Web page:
Trichloroacetic acid

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Trichloroacetic acid
Trichloroacetic acid structure.svg Trichloroacetic-acid-3D-vdW.png
Trichloroacetic-acid-elpot.png
Identifiers
CAS number 76-03-9 YesY
PubChem 6421
KEGG C11150 YesY
ChEMBL CHEMBL14053
RTECS number AJ7875000
Jmol-3D images Image 1
Properties
Molecular formula C2HCl3O2
Molar mass 163.39 g mol−1
Appearance White solid
Density 1.63 g/cm³
Melting point 57 to 58 °C (135 to 136 °F; 330 to 331 K)[1]
Boiling point 196 to 197 °C (385 to 387 °F; 469 to 470 K)[1]
Solubility in water Soluble in 0.1 parts[1]
Acidity (pKa) 0.66[2]
Structure
Dipole moment 3.23 D
Hazards
EU classification Corrosive (C)
Dangerous for
the environment (N)
R-phrases R35, R50/53
S-phrases (S1/2), S26, S36/37/39,
S45, S60, S61
NFPA 704
Flammability code 1: Must be pre-heated before ignition can occur. Flash point over 93 °C (200 °F). E.g., canola oil Health code 3: Short exposure could cause serious temporary or residual injury. E.g., chlorine gas Reactivity code 0: Normally stable, even under fire exposure conditions, and is not reactive with water. E.g., liquid nitrogen Special hazards (white): no codeNFPA 704 four-colored diamond
LD50 5000 mg/kg orally in rats[1]
Related compounds
Related chloroacetic acids Chloroacetic acid
Dichloroacetic acid
Related compounds Acetic acid
Trifluoroacetic acid
Tribromoacetic acid
Except where noted otherwise, data are given for materials in their standard state (at 25 °C (77 °F), 100 kPa)
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Infobox references

Trichloroacetic acid (TCA; TCAA; also known as trichloroethanoic acid) is an analogue of acetic acid in which the three hydrogen atoms of the methyl group have all been replaced by chlorine atoms.

Synthesis[edit]

It is prepared by the reaction of chlorine with acetic acid in the presence of a suitable catalyst.

CH
3
COOH
+ 3Cl
2
CCl
3
COOH
+3HCl

Use[edit]

It is widely used in biochemistry for the precipitation of macromolecules, such as proteins, DNA, and RNA. Solutions containing trichloroacetic acid as an ingredient are used for cosmetic treatments, such as chemical peels, tattoo removal, and the treatment of warts, including genital warts. It can kill normal cells as well. It is considered safe for use for this purpose during pregnancy.[3][4]

Salts and esters of trichloroacetic acid are called trichloroacetates.

Its sodium salt was used as an herbicide starting in the 1950s but regulators removed it from the market in the late 1980s and early 1990s.[5][6][7][8][9]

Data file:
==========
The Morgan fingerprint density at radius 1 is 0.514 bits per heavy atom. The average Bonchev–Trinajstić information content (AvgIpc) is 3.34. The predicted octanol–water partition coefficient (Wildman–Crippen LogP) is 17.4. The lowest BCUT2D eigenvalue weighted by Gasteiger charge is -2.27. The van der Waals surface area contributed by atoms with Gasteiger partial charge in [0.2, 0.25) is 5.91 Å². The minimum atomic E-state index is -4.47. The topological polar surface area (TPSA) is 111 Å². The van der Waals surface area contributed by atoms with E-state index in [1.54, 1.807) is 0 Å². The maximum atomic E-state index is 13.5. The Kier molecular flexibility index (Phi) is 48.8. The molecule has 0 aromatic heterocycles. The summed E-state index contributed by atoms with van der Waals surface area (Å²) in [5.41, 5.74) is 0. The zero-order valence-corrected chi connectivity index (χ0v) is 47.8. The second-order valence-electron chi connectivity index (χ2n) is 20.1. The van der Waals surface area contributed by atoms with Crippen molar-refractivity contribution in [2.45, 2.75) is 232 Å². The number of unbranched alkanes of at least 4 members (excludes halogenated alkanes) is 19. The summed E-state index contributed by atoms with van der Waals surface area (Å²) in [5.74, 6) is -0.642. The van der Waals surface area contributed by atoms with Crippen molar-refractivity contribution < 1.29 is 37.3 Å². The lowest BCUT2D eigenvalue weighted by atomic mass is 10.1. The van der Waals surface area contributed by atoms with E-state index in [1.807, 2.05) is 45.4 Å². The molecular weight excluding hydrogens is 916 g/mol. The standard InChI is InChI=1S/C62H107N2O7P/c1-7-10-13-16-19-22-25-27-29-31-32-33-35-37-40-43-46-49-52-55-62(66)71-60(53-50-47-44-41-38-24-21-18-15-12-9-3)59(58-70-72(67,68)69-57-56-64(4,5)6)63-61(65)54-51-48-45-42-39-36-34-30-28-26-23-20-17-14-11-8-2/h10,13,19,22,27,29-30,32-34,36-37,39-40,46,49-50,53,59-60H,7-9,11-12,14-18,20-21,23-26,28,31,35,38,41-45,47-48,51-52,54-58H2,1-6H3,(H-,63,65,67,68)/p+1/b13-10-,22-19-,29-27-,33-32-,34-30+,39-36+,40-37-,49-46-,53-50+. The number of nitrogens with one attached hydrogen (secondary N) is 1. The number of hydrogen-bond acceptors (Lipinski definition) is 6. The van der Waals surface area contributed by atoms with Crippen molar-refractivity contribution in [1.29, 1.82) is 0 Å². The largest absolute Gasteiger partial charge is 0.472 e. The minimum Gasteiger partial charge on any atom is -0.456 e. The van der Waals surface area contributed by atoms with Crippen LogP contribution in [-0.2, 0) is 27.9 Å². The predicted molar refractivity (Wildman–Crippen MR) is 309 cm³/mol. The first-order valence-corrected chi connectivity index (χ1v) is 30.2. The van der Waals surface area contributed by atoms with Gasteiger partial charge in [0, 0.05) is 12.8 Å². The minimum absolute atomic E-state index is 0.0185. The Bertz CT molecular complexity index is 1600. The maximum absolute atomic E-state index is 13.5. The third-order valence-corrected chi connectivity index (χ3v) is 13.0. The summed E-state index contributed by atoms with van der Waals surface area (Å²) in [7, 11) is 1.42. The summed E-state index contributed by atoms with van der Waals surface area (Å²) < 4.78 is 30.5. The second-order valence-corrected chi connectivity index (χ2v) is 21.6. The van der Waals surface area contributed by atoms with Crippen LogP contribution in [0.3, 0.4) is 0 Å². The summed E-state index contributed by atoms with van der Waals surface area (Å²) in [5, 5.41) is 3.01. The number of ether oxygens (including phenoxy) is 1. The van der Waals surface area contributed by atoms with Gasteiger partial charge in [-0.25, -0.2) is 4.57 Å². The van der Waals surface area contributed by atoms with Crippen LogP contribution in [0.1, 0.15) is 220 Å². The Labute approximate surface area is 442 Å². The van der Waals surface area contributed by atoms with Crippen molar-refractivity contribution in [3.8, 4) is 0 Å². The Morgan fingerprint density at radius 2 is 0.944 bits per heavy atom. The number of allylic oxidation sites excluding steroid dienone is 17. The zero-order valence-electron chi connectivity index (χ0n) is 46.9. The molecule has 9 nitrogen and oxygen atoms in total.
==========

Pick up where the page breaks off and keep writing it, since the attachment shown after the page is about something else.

History[edit]

The discovery of trichloroacetic acid by Jean-Baptiste Dumas in 1839 delivered a striking example to the slowly evolving theory of organic radicals and valences.[10] The theory was contrary to the beliefs of Jöns Jakob Berzelius, starting a long dispute between Dumas and Berzelius.[11]

See also[edit]

References[edit]

  1. ^ a b c d Budavari, Susan, ed. (1996), The Merck Index: An Encyclopedia of Chemicals, Drugs, and Biologicals (12th ed.), Merck, ISBN 0911910123 
  2. ^ Databog fysik kemi, F&K Forlaget 11. udgave 2009
  3. ^ "Trichloroacetic Acid or Bichloroacetic Acid for Genital Warts (Human Papillomavirus)". WebMD. 
  4. ^ Wiley DJ, Douglas J, Beutner K, Cox T, Fife K, Moscicki AB, Fukumoto L (2002). "External genital warts: Diagnosis, treatment, and prevention". Clinical Infectious Diseases 35 (Suppl 2): S210–S224. doi:10.1086/342109. PMID 12353208. 
  5. ^ Pesticide Properties DataBase TCA-sodium Accessed June 20, 2014
  6. ^ G. S. Rai and C. L. Hamner Persistence of Sodium Trichloroacetate in Different Soil Types Weeds 2(4) Oct. 1953: 271-279
  7. ^ OECD Trichloroacetic Acid CAS N°: 76-03-9 Accessed June 20, 2014
  8. ^ EPA December 1991. trichloroacetic acid (TCA) EPA Cancellation 12/91 Accessed June 20, 2014
  9. ^ PAN Trichloroacetic acid, sodium salt
  10. ^ Dumas (1839). "Trichloroacetic acid". Annalen der Pharmacie 32: 101–119. doi:10.1002/jlac.18390320109. 
  11. ^ William Albert Noyes (1927). "Valence". Proceedings of the American Philosophical Society 66: 287–308. JSTOR 3301070. 

External links[edit]